Barbara Gordon finds herself in the presence of the Joker once again. However, she’s not at all the victim he believes her to be, and that’s why this issue means so, so much to me.
As with most reviews, I approached this story with a critical eye. However, when I review a book, it is also based upon how a story spoke to me on a personal level, as a reader. There is always a certain amount of personal emotion that goes into how I respond to and review any particular issue. So please understand what I’m saying when I tell you that it is nearly impossible for me to extricate my personal attachment to Barbara Gordon as a character and the events of this issue.
To put it simply, Batgirl is my favorite member of the Bat Family. And one thing that has always brought me down in regards to this character is the trauma and psychological scarring represented by the very existence of the Joker. Ever since he paralyzed her in The Killing Joke, whether it’s intentional or not, bringing up the Joker has always been shorthand for showing how he still had some measure of power over Barbara. In much the same way that some people love to pair Jason Todd and crowbars — to trigger flashbacks of another time when one of Batman’s loved ones was needlessly brutalized — it seems that people can’t get enough of reminding us of how much of Barbara’s life and sense of security was stolen from her by the Clown Prince of Crime.
One need look no further than the controversial (and ultimately pulled) cover for 2015’s Batgirl #41. While the cover itself was a striking piece by Rafael Albuquerque, the problem was how it perpetuated the violence against women that The Killing Joke has long represented in the comics world. While The Killing Joke has become a lauded work, for some reason (even Alan Moore thinks it has nothing of value to say), there’s a reason that DC allowed Barbara to move on and continue being a hero, both as Oracle and then as Batgirl again.
I’m not going to say that Barbara’s trauma isn’t important. What I have grown tired of is the fact that it is always dredged up for event tie-ins as a cheap way of raising the stakes at the expense of a character who has already had so much agency taken from her. As fans, we want to see Barbara win. That’s why the Albuquerque cover was so disheartening and why it was a relief when DC decided to pull it.
It’s also why I approached this issue with some trepidation, which continued for the first few pages as Barbara found her body quite literally hacked by the man who hurt her all those years ago. However, that worry quickly turned to optimism, which eventually gave way to full on cheers.
While it is undoubtedly a dark piece, this issue subverts all expectations and shows just how well Cecil Castellucci and company understand Barbara Gordon’s determination and resolve. She plays the Joker at every turn, showing the criminal mastermind that he can’t plan for everything and that he has no power over her, no matter what he’s done.
Batgirl #47 shows Barbara Gordon confronting her demon and telling him, in no uncertain terms, “you don’t own me.”
The artwork throughout is fantastic. Robbi Rodriguez pencils this issue and the whole story has a very appropriate horror vibe when paired with Jordie Bellaire’s colors. There’s such powerful kinetic energy on display throughout this issue. Every movement feels intentional, but also like there’s a ton of power behind it. Fitting, given the fact that Barbara isn’t holding back at any point here.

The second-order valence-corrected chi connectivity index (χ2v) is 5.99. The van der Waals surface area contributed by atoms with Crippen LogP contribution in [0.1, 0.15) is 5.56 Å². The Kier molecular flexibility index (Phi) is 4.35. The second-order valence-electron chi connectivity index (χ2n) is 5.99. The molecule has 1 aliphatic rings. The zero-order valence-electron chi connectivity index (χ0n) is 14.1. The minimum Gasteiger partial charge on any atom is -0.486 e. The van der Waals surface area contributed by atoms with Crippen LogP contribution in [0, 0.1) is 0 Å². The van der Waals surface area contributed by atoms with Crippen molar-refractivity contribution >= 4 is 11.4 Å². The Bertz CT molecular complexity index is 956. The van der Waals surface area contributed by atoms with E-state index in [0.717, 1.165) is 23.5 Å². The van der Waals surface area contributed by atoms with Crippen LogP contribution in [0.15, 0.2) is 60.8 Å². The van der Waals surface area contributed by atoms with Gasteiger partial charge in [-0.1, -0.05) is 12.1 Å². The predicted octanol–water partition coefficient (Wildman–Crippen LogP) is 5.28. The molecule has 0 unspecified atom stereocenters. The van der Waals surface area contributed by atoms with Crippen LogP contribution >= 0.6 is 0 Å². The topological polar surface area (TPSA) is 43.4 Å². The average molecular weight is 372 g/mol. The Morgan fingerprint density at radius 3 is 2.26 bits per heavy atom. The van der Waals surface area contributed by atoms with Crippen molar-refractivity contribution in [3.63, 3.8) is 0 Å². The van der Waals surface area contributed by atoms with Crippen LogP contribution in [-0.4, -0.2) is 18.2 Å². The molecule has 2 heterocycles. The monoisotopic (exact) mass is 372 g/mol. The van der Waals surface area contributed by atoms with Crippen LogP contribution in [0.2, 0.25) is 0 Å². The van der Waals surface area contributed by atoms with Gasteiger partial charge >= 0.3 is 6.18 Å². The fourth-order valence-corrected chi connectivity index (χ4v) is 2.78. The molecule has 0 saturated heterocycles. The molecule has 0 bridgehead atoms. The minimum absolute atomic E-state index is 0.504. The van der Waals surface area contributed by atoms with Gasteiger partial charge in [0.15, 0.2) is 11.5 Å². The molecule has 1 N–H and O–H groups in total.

The “hacking” scenes are hard to look at, but that stands as a testament to the art team’s work. There’s some real body horror going on here, and it makes the finale of the issue feel all the more satisfying. I won’t spoil the ending here, but Barbara proves that she’s the one calling the shots where her life and her body is concerned.
This issue will probably not be received the same way by some fans. In fact, I fully expect people to take issue with how some of the story plays out. It’s supremely uncomfortable to see the Joker literally puppeteering Babs for portions of the issue. However, Batgirl #47 ultimately wins me over with the portrayal of Barbara Gordon as someone who absolutely refuses to let history repeat itself.
In many ways, this story feels like a bookend to The Killing Joke, even a response to it. However, that book feels like an antiquated, grimdark “comics aren’t just for kids” piece in places, a tale of a woman being butchered in order to motivate other men to action. Batgirl #47 is a story of bravery and perseverance, as well as a testament to Barbara Gordon’s ingenuity and inner strength.
You may disagree with how this story plays out, and that’s perfectly fine, but that’s my personal take on it. I also know that I run the risk of sounding super preachy here, but as a Barbara Gordon fan, I feel the need to express why this issue worked so well for me. For the first time in forever, it felt like Barbara was allowed to dictate how a confrontation with the Joker ended, and that means the world to me. I am a mix of emotions right now. The ending left me with a pit in my stomach, but feeling so proud to be a fan of this character.
Again, it’s impossible for me to feel impartial when reading this story. Batgirl stories got me through some of the most difficult times of my life, as I’ve covered on this site before. So I’ll end this review with this sentiment:
If there is any justice to come from Joker War, it’s that hopefully this particular installment of the crossover will be remembered as one of the very best single issue Joker stories, as well as an iconic moment in Batgirl’s history. Let this be remembered as the day that Barbara Gordon got to look the Joker in the eye and show him why he should never come for her again.